You are a smart woman. MA. PhD. M.D. All of the important initials behind your name, you carry them proudly. You’ve earned them. You’ve fought for every single one. And so you believe that I have committed an “ecological fallacy” every time I call Whites racist simply because they are White, not understanding that I see racism as a system. That I, unlike you, have studied this. I’ve lived it. That I understand that although individuals can be racist, it is the systemic structures of racism that oppress groups of people. Systems, as we were talking here, such as feminism, which has too often ignored and even endorsed racism against Black women and minority peoples.

But now I cannot be bothered. I have done this before. Many many times, in fact. I do this monthly, weekly, daily sometimes. I am often “that” friend. The Black friend. The woman. The Black woman to whom many of my White acquaintances request I absolve them of history’s past, asked to bear the guilt that they feel, told that I’m mean or angry or bitter if I refuse.

So I respond, without responding:

I believe the meme is cute, non-aggressive, and expresses my own frustration with you and your demands of me. (Of course, you probably did not notice that I never made any demands of you. I did not expect you to justify my own ideologies. I am not privileged enough to expect this.)

You get angry. You unfriend me. Then you take to your FB page. You call yourself a “cracker” to gain sympathy, although that’s a term I never used. You misquote me (whether deliberate or not, I’m not sure), but you invoke the equivalent of online White women’s tears. Your tears, you believe, are true. They are clear, pure, genuine.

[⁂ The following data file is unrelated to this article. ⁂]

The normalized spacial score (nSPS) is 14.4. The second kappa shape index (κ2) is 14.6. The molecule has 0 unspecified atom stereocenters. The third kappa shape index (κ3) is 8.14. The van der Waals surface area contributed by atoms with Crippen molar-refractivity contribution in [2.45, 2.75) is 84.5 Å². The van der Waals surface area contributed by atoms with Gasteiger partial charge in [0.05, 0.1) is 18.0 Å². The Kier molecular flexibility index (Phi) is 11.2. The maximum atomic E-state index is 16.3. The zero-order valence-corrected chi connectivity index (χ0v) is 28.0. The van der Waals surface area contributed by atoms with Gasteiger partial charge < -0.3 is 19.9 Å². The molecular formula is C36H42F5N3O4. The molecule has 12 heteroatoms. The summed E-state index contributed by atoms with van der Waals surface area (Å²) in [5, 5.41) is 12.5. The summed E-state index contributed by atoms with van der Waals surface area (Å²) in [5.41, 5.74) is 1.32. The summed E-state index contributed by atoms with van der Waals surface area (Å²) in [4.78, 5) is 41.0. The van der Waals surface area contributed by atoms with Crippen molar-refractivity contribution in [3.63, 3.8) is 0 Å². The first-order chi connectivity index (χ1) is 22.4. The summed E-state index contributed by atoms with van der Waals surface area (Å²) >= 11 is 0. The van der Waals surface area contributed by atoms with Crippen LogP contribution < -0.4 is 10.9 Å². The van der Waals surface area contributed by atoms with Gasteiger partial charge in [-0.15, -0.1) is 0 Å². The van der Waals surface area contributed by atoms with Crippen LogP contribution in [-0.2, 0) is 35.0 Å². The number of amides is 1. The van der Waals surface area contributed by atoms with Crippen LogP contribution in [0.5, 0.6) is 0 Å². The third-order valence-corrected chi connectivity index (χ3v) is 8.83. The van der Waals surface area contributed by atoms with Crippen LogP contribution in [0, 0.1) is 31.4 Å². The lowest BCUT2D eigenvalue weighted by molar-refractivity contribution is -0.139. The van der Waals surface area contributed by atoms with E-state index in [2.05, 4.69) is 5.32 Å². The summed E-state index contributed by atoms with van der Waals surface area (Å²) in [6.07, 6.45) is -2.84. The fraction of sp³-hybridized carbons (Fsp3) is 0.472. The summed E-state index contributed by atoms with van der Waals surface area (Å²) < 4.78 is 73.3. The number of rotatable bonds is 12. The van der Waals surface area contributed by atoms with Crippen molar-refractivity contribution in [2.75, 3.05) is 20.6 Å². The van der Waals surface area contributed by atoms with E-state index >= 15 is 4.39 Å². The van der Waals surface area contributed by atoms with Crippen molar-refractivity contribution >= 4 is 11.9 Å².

Mine do not exist.

You get your sympathy. The White men (and women) come to comfort you. Of course in comforting you, they disparage me. There cannot be one without the other. They express their disappointment in me. You see, I am not the person they wish I was, that they want me to be. I am not quiet, do not acquiesce, cannot be submissive. I am not that Black woman. The Black woman they would have me be.

In the mist of it all the message is lost. The sisterhood that you sought is quickly thrown aside in favor of that familiar connection with the dominate status quo. My behavior, you believe, is representative of my hypocrisy. I didn’t toe the line because I had my own thoughts and ideas that did not fit in line with yours. That makes me a hypocrite.

To you your anger is justified. Mine does not exist.

It doesn’t exist because I’ve done this before. I’ll do it again in the near future. Probably this month, week, or even tomorrow. While you, you can go on and believe that that mean Black woman will never be happy until she understands that White crackers are just a “little salty” sometimes, if never really hurtful.

My pain, you see, is invisible.


Chesya Burke’s 2011 fiction collection, Let’s Play White, was featured in i09 and received praise from Samuel Delany and Nikki Giovanni. She is also recognized for her critical analysis of genre and race issues such as her articles, Race and The Walking Dead and Super Duper Sexual Spiritual Black Woman: The New and Improved Magical Negro published by Clarkesworld Publication. Chesya is currently getting her MA in African American Studies at Georgia State University and is a juror for the 2013 Shirley Jackson awards.